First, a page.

The credit profession is most valued for being able to find the un-findable,
locate the obscure, track down arcane information and generally do the
impossible. Credit professionals bring a broad body of knowledge, skills
and information to the table. Six new applicants all wanting their orders
delivered yesterday are not unusual and this challenge makes our job
will say that the difference between a great credit manager and a good
credit manager is as much who you know, as what you know. Knowing whom to
contact often solves the unsolvable problem. For this reason, the people
we meet and relationships we establish can make a world of difference in
our career and our performance.
establishing relationships with credit managers in other companies, we can
build a "resource library" of friends. People we can call on
when all else fails. Here are a few examples of relationships that can
help get the job done:
- The credit manager for a large pharmaceutical
manufacturer can direct us to the right person to contact for
information in a small lab supplier who does not have a formal credit
- The sales manager for a former employer who can
provide background information on principals of a new start up
- The retired credit manager who is happy to look
at the financial statement and point out what's missing or which
balance sheet item does not compute.
- The warehouse manager in a distribution company
who can recommend a good freight forwarder.
- The computer programmer who can inform us about
technical glitches in a software program we are considering
Old timers in
every organization probably have dozens of war stories like these. Stories
about calling just the right person who bailed them out of a difficult
managers have a reputation for doing the impossible. They are the busy
ones who have connections and know how to use them. The old rolodex with
identifying smudges in just the right places, the business card file that
goes back to one of the first salesmen you ever met and the electronic
contact list organized by categories are all indicators of someone who
understands and values relationships.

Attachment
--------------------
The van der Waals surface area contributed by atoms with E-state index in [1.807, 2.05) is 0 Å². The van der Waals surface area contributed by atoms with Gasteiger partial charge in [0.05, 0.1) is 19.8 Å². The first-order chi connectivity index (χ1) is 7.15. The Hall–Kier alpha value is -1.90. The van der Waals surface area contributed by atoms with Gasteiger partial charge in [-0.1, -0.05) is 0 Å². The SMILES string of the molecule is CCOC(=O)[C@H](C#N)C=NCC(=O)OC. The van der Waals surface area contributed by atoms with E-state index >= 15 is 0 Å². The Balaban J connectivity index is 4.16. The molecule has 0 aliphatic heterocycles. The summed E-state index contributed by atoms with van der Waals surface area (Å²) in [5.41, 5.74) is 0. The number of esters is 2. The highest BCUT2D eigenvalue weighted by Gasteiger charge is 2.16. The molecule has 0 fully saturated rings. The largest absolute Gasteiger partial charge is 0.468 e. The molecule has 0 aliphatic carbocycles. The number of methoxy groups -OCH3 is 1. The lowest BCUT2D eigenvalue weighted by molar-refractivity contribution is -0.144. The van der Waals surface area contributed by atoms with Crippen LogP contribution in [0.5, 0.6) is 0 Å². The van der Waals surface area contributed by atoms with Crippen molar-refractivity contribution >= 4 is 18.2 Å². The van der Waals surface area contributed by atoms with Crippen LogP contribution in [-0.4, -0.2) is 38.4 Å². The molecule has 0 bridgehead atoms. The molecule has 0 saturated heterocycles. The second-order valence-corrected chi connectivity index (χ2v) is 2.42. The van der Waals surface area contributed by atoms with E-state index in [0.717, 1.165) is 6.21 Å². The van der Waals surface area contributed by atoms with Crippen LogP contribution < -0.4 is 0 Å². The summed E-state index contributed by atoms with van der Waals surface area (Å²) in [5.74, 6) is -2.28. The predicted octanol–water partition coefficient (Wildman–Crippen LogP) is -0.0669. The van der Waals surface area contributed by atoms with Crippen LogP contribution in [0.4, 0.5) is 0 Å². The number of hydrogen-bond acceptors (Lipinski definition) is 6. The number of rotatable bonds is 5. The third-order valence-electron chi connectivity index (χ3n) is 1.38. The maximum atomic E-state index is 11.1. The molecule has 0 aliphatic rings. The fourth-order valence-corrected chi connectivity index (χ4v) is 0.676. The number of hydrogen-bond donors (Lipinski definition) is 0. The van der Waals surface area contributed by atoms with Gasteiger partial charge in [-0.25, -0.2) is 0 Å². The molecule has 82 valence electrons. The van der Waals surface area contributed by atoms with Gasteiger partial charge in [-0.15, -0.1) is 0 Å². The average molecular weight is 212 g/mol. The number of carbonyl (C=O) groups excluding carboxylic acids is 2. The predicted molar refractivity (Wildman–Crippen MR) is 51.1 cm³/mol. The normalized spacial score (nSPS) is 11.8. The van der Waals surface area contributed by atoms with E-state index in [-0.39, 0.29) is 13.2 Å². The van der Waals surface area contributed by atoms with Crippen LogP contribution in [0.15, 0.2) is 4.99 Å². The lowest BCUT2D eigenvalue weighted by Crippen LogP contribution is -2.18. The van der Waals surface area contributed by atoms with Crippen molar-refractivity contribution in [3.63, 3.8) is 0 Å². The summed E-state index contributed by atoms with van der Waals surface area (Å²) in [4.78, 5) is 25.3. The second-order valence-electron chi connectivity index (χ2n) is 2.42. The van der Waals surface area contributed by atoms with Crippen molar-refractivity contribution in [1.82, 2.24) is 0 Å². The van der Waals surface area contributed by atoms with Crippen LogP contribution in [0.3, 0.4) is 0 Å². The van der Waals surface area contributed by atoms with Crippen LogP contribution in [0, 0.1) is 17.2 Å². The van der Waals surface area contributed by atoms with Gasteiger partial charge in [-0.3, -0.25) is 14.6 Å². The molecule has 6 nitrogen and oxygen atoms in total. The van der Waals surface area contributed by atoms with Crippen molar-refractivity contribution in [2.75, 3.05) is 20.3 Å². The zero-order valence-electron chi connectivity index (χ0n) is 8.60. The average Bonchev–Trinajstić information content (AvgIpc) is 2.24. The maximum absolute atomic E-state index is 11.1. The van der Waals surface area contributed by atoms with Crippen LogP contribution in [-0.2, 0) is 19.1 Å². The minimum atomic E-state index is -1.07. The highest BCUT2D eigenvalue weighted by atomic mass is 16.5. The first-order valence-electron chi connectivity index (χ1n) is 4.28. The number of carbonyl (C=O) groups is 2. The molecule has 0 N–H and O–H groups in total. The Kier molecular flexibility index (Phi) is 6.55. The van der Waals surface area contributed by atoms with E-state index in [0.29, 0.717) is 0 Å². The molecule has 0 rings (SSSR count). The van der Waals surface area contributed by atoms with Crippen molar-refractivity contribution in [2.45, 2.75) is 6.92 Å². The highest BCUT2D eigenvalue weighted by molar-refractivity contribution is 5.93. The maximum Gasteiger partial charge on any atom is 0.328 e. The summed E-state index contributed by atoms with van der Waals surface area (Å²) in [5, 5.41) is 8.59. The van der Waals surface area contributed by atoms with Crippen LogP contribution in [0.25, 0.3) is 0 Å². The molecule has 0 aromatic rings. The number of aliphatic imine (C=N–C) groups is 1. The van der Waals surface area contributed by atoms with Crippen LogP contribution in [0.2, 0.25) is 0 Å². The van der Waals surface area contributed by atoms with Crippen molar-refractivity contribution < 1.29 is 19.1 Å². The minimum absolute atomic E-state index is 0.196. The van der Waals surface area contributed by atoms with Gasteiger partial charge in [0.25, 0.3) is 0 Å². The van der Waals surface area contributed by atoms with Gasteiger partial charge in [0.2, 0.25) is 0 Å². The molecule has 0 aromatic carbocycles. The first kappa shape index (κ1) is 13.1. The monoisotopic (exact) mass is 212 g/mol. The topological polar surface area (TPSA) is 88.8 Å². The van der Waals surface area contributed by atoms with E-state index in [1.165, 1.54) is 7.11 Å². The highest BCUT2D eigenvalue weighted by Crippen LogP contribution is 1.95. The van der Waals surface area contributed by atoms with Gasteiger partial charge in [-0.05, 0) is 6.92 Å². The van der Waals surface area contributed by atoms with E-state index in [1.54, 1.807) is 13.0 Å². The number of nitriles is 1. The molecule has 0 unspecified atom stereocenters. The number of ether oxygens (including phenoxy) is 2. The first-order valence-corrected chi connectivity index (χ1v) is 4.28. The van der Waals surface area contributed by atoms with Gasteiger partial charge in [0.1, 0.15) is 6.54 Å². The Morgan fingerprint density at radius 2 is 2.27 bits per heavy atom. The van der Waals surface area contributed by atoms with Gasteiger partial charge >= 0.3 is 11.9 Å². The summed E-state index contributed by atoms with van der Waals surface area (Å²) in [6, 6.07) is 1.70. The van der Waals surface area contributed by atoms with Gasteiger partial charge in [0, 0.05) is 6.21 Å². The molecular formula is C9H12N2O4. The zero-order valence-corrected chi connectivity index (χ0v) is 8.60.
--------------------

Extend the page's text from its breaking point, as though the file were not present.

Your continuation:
go out of their way at industry group meetings, trade shows, credit
conferences and events to meet everyone they can, exchange business cards
and chat with new acquaintances. They ask lots of questions about what,
how, who and where. They talk about work and squirrel away names of their
newfound contacts. They sit at tables with people they don't know, examine
company names on rosters and seek out likely contacts.
never have perfected a security interest before, but the first rule of
credit management says someday I'm going to need to perfect one in a
hurry. When that happens, hopefully I'll know someone who perfects them
all the time."
how can you do a better job of cultivating your network?
are some ideas:
- When you travel or attend credit events, go out
of your way to meet people. Sit with people you don't know at meals.
Ask questions. Think of it as a job interview in reverse. a. Who; do
you work for; who are your customers; do you buy from; do you work
with? b. What; do you sell, do you use; do you buy? c. How; do you
decide; track; obtain; contract? d. Why; do you like it; do you hate
it; do you do it that way?
- Carry, distribute and collect business cards.
Lots of them! The Japanese make a ceremony of exchanging business
cards and almost everyone has a card. You might even want to order
some inexpensive business cards in your own name and home email to use
when you are not working on behalf of the company.
- Don't just file the cards away in pristine
condition. Mark them up, write the meeting date and occasion on the
back, add notes about items of special interest and highlight
- File the cards topically, not just by the
person's last name. File cards by category, commodity, specialization
or some other key element that means something. Putting a credit
managerís card for the Balloon company in the "Js" because
his last name is Jones won't help you find a balloon when you need
- Mark or tag the really important cards. I once
put glue on a business card for a competitor I could rely on for
giving me accurate information. It was the only way I could ever find
- If you have one of the electronic business card
scanners, use it. Put it next to your desk and let it scan while you
work on other things.
- Use Outlook or Act or some other good contact
management software that lets you store and sort contact information
by category. I'm talking about Outlook, not Outlook Express. Use the
same program at home that you do at
work, then what you learn one place you can use at the other.
People in our profession who establish and
cultivate relationships understand the true value of a network to
themselves, their company and their careers. Do you?
I wish you well.
The information provided above is for
educational purposes only and not provided as legal advice. Legal advice
should be obtained from a licensed attorney in good standing with the Bar
Association and preferably Board Certified in either Creditor Rights or